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White collar crime/corruption
In Canada, regulators and enforcement agencies are taking a progressively more proactive and serious stance against improper and unethical business practices. This is particularly evident in Canada's adoption of remediation agreements, Ontario's creation of a Serious Fraud Office, and increased whistleblower incentives and protections.
To ensure compliance with the complex framework of laws, regulations and governance requirements, and to detect and prevent potential violations, businesses should consult a team of legal professionals with national and international capabilities and experience.
- Foreign corruption
- Antitrust/competition law
- Securities prosecutions
- Corporate criminal liability
- Regulatory prosecutions
- Private prosecutions
- Anti-money laundering and terrorist financing
- Whistleblower protections
1. Foreign corruption
Canada's answer to the United States' Foreign Corrupt Practices Act (FCPA) was the enactment of the Corruption of Foreign Public Officials Act (CFPOA) in 1998. Like the FCPA, the CFPOA criminalizes the act of offering or giving a reward, advantage or benefit of any kind to a foreign public official in exchange for an act or an omission to act in connection with the performance of that official's duties, or to induce the official to use his or her position to influence acts or decisions of the foreign state.
Canada's jurisdiction over foreign bribery is broad. The CFPOA captures acts committed anywhere in the world by:
- A Canadian citizen;
- A permanent resident of Canada; or
- A corporation, company, society, firm or partnership that is incorporated, formed or otherwise organized under the laws of Canada or a province
Unlike the FCPA, Canada's CFPOA is purely a criminal statute - there is no civil component. The potential penalties for corporations include unlimited fines, corporate probation, debarment from government contracting and forfeiture of criminal proceeds.
For individuals, the potential penalties include up to 14 years of imprisonment, unlimited fines, probation and debarment from government contracting.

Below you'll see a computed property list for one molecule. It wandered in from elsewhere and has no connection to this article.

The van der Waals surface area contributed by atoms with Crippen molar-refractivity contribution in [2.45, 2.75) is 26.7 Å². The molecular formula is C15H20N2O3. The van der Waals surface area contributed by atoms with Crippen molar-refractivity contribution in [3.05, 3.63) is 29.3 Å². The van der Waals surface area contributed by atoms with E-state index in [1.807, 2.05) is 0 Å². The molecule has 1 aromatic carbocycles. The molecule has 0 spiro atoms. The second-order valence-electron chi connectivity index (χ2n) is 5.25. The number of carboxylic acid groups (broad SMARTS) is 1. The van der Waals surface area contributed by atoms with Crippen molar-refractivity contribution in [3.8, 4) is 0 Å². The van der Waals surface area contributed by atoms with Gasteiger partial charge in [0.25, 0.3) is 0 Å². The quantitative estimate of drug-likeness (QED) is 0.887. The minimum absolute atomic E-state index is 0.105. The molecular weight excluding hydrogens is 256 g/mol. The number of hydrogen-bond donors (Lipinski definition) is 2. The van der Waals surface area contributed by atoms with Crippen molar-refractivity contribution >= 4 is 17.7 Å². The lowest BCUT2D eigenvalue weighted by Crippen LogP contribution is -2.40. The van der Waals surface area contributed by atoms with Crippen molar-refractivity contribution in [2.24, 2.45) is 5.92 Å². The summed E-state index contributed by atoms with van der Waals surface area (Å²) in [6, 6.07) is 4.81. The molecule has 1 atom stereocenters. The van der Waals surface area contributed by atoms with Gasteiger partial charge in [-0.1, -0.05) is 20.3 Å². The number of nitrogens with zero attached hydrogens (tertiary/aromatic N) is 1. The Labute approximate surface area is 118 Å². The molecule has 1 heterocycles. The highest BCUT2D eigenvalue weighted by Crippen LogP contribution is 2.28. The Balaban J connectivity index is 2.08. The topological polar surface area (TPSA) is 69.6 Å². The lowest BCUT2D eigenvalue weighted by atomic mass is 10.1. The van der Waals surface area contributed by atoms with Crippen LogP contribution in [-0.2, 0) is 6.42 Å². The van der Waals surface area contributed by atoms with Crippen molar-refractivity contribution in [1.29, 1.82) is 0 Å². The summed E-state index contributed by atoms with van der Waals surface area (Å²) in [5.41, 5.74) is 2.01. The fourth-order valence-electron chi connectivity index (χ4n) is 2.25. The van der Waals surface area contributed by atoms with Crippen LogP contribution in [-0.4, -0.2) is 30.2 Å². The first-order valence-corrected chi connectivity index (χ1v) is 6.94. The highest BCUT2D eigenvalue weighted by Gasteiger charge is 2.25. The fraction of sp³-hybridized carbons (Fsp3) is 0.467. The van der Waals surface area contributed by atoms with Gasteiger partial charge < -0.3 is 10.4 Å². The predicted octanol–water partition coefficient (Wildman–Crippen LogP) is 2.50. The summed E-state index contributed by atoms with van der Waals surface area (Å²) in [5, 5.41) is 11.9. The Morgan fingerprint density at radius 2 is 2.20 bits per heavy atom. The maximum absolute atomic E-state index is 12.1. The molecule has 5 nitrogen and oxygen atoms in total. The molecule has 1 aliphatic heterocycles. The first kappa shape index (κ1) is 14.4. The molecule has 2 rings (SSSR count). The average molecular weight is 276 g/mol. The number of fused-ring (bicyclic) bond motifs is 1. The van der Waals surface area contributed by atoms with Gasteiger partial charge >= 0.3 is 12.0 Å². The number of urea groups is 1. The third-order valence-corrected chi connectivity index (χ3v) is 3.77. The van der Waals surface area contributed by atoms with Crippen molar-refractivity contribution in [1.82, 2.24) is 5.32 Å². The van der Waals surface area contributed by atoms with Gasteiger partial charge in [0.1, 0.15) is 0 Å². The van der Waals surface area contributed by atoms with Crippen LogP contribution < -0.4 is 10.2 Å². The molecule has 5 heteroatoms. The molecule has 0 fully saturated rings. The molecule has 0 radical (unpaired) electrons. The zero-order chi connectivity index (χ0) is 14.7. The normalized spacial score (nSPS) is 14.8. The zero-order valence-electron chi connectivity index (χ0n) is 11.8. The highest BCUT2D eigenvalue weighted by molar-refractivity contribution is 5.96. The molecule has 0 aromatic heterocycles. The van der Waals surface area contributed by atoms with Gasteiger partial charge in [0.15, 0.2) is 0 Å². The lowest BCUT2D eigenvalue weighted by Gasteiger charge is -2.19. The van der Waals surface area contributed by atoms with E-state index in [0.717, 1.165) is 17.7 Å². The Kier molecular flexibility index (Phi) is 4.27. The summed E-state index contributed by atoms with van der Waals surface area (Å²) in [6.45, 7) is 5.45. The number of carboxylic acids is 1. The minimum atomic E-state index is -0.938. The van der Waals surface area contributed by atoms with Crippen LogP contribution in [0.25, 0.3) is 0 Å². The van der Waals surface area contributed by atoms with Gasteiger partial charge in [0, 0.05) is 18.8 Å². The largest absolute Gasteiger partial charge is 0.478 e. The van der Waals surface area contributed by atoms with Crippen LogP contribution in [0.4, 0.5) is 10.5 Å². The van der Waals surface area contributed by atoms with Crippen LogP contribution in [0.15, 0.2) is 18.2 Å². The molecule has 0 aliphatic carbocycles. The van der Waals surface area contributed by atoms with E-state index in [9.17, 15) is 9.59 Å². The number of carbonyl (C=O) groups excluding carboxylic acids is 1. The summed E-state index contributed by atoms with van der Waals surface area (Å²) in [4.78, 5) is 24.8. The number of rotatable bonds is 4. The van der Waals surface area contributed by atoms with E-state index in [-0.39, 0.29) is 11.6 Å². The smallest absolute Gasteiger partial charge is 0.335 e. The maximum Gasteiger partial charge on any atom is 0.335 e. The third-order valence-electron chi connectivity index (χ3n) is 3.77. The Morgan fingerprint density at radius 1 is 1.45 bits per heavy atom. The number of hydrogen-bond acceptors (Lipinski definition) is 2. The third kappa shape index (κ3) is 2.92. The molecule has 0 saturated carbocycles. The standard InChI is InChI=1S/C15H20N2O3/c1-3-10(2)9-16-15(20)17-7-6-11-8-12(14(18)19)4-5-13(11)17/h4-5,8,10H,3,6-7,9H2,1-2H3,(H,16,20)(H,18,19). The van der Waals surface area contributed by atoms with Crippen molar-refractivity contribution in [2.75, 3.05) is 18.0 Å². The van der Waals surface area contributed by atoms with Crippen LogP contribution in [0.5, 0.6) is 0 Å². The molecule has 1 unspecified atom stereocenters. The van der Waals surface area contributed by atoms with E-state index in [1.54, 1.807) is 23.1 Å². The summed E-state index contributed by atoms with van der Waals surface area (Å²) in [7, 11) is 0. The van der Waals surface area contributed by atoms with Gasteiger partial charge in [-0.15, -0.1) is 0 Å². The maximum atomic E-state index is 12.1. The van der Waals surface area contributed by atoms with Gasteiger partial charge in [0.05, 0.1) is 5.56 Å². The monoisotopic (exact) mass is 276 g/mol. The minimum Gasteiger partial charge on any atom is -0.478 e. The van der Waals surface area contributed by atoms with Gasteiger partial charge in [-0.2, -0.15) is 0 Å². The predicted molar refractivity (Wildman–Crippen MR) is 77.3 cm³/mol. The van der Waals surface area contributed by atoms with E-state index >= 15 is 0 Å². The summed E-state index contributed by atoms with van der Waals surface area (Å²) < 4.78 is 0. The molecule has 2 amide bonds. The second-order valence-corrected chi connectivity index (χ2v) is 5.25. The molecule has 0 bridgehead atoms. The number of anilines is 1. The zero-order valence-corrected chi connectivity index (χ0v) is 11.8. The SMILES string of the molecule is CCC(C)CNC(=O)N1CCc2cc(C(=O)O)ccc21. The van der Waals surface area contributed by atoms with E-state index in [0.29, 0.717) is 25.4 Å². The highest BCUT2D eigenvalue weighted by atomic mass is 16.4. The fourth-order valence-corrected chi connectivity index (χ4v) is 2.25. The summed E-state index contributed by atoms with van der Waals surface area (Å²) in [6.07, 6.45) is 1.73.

While Canada was slow to enforce the CFPOA, since 2011 there has been an increase in enforcement. In 2011, Niko Resources Ltd. pleaded guilty under the Act and was sentenced to a $9.5-million fine and three years of corporate probation. In 2013, Griffiths Energy - a Canadian oil company operating in Chad, Africa - was sentenced to a $10.25-million fine under the Act. Also, in 2013, Nazir Karigar was convicted after trial for bribes paid to the Indian minister of civil aviation and employees of Air India to influence the sale of facial recognition software. Karigar was the first individual to be convicted under CFPOA - he was sentenced to three years in jail. In July 2017, Karigar's conviction was upheld by the Ontario Court of Appeal. In late 2018, two individuals, Robert Barra and Shailesh Govindia, were convicted of agreeing to bribe a foreign public official, contrary to the CFPOA. In March 2019, the two were sentenced, each receiving a 30-month custodial sentence. In 2020, Sami Bebawi, former vice-president of an international corporation was found guilty on 5 counts relating to fraud, corruption of foreign officials and laundering proceeds of crime and sentenced to 8.6 years. These prosecutions appear to be showing a trend towards the prosecution of individuals involved in corporate corruption abroad.
Companies operating in the extractive sector in Canada are required to comply with the Extractive Sector Transparency Measures Act (ESTMA) which came into force in June 2015. ESTMA requires that certain payments made to governments (in Canada and abroad) be tracked and reported. Failure to comply with ESTMA can result in fines of up to $250,000. This process could also be used as a conduit to investigate payments made to foreign officials and potentially lead to an investigation under the CFPOA, the FCPA, or both.
2. Antitrust/competition law
Antitrust in Canada is governed by the Competition Act, which is a central and established feature of Canadian economic policy. The purpose of the Act is to eliminate activities that reduce competition in the marketplace. As a whole, the Act embodies a complex scheme of economic regulation, and identifies and defines anti-competitive conduct. It provides an extensive range of criminal and administrative redress against companies engaging in behaviour that tends to reduce competition.
The key pillars of the Act's criminal provisions are sections 45 and 47, which prohibit anti-competitive conduct in the form of price fixing and bid-rigging, respectively. Following amendments to the Act in 2009, penalties for those criminal offences can now be up to 14 years of imprisonment and/or up to $25 million in fines. Recent case law suggests that courts may use the amendments to harshly penalize certain anti-competitive conduct to "communicate the Court's recognition of the very serious nature of such illegal conduct, its substantial adverse impact on the economy, and society's abhorrence of the crime."
3. Securities prosecutions
In Canada, unlike most other jurisdictions, securities regulation is not done at the federal level, but is instead regulated by the provinces and territories. Each of the provincial securities statutes include quasi-criminal provisions - such as prohibitions on insider trading and tipping - in addition to securities and accounting fraud provisions. Penalties for quasi-criminal securities prosecutions include jail sentences and fines. There are also overlapping Criminal Code provisions related to securities offences, such as insider trading, but they are rarely utilized.
By virtue of its broad interpretation in case law, criminal fraud is one of the more commonly prosecuted offences in the Canadian corporate context. The offence can be committed by or against a corporation.